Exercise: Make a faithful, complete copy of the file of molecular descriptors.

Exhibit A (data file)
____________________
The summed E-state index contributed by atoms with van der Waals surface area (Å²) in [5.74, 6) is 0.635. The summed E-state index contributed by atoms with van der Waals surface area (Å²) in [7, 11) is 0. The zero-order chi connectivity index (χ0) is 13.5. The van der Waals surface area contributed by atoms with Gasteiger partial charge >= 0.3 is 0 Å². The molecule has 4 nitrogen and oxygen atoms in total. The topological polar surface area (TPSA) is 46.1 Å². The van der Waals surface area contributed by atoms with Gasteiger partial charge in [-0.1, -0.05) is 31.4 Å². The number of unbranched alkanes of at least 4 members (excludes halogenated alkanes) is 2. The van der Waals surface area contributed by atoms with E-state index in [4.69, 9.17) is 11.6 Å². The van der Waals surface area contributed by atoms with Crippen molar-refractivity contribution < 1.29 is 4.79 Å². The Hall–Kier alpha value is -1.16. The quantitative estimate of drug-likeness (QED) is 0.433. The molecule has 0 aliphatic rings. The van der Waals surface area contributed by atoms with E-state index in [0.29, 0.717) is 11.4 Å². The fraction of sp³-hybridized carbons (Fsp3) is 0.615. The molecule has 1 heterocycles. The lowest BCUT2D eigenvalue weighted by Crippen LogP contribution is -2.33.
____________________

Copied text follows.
The summed E-state index contributed by atoms with van der Waals surface area (Å²) in [5.74, 6) is 0.635. The summed E-state index contributed by atoms with van der Waals surface area (Å²) in [7, 11) is 0. The zero-order chi connectivity index (χ0) is 13.5. The van der Waals surface area contributed by atoms with Gasteiger partial charge >= 0.3 is 0 Å². The molecule has 4 nitrogen and oxygen atoms in total. The topological polar surface area (TPSA) is 46.1 Å². The van der Waals surface area contributed by atoms with Gasteiger partial charge in [-0.1, -0.05) is 31.4 Å². The number of unbranched alkanes of at least 4 members (excludes halogenated alkanes) is 2. The van der Waals surface area contributed by atoms with E-state index in [4.69, 9.17) is 11.6 Å². The van der Waals surface area contributed by atoms with Crippen molar-refractivity contribution < 1.29 is 4.79 Å². The Hall–Kier alpha value is -1.16. The quantitative estimate of drug-likeness (QED) is 0.433. The molecule has 0 aliphatic rings. The van der Waals surface area contributed by atoms with E-state index in [0.29, 0.717) is 11.4 Å². The fraction of sp³-hybridized carbons (Fsp3) is 0.615. The molecule has 1 heterocycles. The lowest BCUT2D eigenvalue weighted by Crippen LogP contribution is -2.33.